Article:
If users have done their due diligence, what is safe and what isn’t becomes clear. Coinbase, for instance, keeps only 2% of its total crypto holdings in a hot wallet; the rest is in cold storage. The exchange also has insurance that covers any loss from the hot wallet, adding another degree of safety. 

Binance has been hacked for nearly 7,000 BTC, but they bore the burden of the loss by compensating investors through the exchange’s insurance fund. 

Conversely, Cryptopia was also a fairly reputed exchange, and it is now in the process of being liquidated.

Regardless of the exchange, leaving coins on an exchange should only be done if one is a short-term trader looking to exit an existing position.

It’s always better to be safe than sorry.

How the Pros Reduce Custody Risk

There are several ways to minimize the risk of custody. In the last year, there has been an eruption in the use of non-custodial exchanges, sometimes called decentralized exchanges (DEXes).

DEXes like Uniswap and Kyber Network offer traders strong liquidity and anonymity backed by the number two blockchain network:  Ethereum. For spot traders that are looking for positions in ETH or liquid ERC-20 tokens, DEXes are one of the best choices, as funds are always in the user’s control.

ShapeShift is another top non-custodial exchange, but it isn’t a DEX because it has a single point of failure. The exchange is run by a limited liability company, unlikeUniswap, which is just a smart contract written in Ethereum’s programming language, Solidity. 

DEXes offer a non-custodial way to trade fairly large positions, and they are gradually gaining liquidity to serve a larger audience. 

When it comes to derivatives trading, there’s a tactic used by sophisticated traders that lets them reduce their custodial risk, but requires steadfast risk management.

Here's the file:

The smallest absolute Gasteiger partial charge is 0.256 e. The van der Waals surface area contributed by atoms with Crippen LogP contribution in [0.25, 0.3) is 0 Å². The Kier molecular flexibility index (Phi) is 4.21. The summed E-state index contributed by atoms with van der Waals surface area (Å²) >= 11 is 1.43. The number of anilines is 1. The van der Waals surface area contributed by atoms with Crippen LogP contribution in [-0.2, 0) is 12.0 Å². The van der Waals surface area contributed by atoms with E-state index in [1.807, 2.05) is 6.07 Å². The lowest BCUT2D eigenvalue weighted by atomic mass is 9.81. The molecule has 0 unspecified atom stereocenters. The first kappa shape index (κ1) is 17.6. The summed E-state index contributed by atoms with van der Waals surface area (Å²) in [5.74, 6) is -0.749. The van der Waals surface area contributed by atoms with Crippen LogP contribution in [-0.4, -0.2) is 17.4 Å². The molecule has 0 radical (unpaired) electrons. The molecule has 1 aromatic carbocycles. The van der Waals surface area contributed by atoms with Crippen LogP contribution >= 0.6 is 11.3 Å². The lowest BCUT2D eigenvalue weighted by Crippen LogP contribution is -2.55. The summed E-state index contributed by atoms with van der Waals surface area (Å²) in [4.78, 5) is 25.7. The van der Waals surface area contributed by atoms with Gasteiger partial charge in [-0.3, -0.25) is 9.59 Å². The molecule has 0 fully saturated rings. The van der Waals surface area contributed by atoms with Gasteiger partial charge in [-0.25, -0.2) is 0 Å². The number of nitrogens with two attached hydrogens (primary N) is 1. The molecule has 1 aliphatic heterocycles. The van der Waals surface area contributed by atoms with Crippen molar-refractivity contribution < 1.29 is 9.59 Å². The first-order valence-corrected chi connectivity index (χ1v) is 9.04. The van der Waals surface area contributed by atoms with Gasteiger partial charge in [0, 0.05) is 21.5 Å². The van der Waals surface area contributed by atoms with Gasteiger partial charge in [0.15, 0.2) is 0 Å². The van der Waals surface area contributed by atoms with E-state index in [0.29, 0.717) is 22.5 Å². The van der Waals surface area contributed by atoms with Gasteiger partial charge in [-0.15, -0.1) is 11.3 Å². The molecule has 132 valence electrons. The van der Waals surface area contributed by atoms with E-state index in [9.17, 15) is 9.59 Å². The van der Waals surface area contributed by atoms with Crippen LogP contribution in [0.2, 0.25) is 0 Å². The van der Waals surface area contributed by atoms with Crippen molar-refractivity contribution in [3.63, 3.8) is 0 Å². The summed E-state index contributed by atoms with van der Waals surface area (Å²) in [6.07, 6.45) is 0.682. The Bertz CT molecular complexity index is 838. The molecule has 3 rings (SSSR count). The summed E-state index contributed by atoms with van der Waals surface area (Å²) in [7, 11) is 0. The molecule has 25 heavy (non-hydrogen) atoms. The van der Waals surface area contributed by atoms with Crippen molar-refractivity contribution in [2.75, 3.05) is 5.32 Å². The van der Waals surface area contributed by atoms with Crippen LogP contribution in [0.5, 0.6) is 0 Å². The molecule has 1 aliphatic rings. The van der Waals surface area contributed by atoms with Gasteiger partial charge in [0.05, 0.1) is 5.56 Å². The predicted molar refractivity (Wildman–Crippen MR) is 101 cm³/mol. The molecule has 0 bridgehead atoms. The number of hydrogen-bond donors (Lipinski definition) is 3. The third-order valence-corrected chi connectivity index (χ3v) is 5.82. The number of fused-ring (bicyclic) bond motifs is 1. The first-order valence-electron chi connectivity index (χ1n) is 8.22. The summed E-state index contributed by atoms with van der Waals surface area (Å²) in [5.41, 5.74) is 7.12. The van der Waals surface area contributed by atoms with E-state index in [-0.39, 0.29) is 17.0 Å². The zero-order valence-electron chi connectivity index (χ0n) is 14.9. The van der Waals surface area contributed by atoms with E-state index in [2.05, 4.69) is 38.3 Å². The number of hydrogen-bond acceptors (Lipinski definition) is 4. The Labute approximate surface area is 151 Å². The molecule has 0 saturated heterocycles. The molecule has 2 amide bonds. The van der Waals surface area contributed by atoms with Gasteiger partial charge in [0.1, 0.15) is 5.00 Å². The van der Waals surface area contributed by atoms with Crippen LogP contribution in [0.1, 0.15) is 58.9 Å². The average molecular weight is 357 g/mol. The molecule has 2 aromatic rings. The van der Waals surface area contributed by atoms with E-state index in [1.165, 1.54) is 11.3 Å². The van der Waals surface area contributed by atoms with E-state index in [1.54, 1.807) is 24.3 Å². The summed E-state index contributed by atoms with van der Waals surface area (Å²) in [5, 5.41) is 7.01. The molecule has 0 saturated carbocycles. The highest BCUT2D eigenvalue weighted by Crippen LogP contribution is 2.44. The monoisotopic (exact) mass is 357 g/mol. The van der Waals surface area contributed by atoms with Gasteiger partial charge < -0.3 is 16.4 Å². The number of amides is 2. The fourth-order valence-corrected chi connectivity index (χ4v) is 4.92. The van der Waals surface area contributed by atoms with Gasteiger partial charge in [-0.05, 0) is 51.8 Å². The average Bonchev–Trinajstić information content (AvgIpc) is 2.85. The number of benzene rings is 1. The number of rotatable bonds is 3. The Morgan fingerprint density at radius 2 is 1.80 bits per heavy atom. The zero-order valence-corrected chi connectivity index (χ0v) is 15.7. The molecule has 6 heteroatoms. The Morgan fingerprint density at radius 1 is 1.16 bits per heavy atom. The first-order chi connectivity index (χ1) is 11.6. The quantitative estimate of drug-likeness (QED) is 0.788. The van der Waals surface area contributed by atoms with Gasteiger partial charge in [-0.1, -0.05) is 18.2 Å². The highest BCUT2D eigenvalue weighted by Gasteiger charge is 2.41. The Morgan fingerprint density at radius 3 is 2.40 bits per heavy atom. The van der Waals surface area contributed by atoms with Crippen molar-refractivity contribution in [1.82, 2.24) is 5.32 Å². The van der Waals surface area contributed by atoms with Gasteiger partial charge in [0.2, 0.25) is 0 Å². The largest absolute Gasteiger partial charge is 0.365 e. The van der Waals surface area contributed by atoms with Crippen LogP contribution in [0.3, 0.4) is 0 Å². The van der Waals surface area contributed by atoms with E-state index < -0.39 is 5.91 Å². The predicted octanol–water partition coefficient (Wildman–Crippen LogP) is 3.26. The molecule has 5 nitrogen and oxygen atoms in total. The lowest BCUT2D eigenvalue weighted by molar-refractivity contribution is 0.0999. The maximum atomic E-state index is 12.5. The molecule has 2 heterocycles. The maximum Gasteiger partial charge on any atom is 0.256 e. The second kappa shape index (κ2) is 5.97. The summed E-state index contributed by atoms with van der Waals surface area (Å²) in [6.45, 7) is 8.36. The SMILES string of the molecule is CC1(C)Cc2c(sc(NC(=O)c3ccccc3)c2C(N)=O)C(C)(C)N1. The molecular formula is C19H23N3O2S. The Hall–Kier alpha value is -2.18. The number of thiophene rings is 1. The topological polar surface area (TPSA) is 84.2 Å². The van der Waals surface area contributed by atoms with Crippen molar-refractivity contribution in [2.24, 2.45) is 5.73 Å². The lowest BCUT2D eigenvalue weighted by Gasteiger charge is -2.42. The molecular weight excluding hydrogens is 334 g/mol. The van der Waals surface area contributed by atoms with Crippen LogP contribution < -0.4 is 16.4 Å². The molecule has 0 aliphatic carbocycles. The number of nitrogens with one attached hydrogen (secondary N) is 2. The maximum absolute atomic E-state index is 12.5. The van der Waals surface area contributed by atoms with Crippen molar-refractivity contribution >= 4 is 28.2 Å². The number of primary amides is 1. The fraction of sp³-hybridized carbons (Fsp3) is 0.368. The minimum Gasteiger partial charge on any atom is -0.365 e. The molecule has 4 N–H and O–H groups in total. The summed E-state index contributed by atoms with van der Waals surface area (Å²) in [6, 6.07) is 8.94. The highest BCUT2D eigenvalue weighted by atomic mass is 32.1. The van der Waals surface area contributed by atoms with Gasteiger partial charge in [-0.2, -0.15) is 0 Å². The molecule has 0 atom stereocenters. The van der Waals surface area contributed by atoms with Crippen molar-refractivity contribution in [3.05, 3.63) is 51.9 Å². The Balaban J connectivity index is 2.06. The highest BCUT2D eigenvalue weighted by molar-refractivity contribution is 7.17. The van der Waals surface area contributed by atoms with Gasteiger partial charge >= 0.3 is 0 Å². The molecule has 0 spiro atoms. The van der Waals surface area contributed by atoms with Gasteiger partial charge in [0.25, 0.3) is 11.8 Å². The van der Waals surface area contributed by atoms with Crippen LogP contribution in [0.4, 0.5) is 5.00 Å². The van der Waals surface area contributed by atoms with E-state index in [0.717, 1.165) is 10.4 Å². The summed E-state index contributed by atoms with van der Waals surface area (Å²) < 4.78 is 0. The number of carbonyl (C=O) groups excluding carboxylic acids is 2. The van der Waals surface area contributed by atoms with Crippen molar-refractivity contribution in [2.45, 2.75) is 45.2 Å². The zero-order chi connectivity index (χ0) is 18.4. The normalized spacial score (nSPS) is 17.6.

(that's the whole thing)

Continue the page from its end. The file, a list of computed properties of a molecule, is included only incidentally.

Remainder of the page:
If a trader wants to buy ten BTC worth of Bitcoin Futures, but they want to keep custody risks to a minimum. In this specific trade, the trader would need to hand over ten BTC of collateral to a centralized exchange. This is undesirable.

  • At 2x leverage, only 5 BTC is needed for 10 BTC of exposure.
  • At 5x leverage, only 2 BTC is needed for 10 BTC of exposure.
  • At 10x leverage, only 1 BTC is needed for 10 BTC of exposure.

By using leverage, a trader can reduce the amount of collateral needed for their derivative positions. This also means that the liquidation price – the price at which the exchange closes out the positions and the collateral posted is lost – for the position is higher.

In this arrangement, users would need to actively manage the position and account risk at all times. With more leverage, there is a reduced ability to withstand wild swings of volatility, which is very common in crypto.

The question of whether one should store their crypto on an exchange doesn’t have a binary “yes or no” answer. It depends on the situation, the amount, and whether it is more important to have quick access to one’s funds or to protect these funds from security risks.